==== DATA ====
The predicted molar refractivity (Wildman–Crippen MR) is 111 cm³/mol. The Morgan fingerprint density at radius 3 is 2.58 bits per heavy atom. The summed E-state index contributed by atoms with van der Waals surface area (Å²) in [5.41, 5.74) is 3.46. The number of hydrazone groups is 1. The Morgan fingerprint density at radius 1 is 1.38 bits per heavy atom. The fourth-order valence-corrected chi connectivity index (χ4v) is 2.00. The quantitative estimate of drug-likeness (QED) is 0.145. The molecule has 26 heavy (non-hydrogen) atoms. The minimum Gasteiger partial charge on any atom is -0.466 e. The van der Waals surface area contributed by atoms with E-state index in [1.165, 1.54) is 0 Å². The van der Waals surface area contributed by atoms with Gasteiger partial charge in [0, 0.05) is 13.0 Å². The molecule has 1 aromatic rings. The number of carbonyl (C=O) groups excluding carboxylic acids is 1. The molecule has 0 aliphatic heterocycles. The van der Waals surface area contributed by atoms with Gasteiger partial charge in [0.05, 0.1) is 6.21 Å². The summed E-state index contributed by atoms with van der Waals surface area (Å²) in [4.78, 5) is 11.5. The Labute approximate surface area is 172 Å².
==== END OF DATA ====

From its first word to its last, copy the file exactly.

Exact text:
The predicted molar refractivity (Wildman–Crippen MR) is 111 cm³/mol. The Morgan fingerprint density at radius 3 is 2.58 bits per heavy atom. The summed E-state index contributed by atoms with van der Waals surface area (Å²) in [5.41, 5.74) is 3.46. The number of hydrazone groups is 1. The Morgan fingerprint density at radius 1 is 1.38 bits per heavy atom. The fourth-order valence-corrected chi connectivity index (χ4v) is 2.00. The quantitative estimate of drug-likeness (QED) is 0.145. The molecule has 26 heavy (non-hydrogen) atoms. The minimum Gasteiger partial charge on any atom is -0.466 e. The van der Waals surface area contributed by atoms with E-state index in [1.165, 1.54) is 0 Å². The van der Waals surface area contributed by atoms with Gasteiger partial charge in [0, 0.05) is 13.0 Å². The molecule has 1 aromatic rings. The number of carbonyl (C=O) groups excluding carboxylic acids is 1. The molecule has 0 aliphatic heterocycles. The van der Waals surface area contributed by atoms with Gasteiger partial charge in [0.05, 0.1) is 6.21 Å². The summed E-state index contributed by atoms with van der Waals surface area (Å²) in [4.78, 5) is 11.5. The Labute approximate surface area is 172 Å².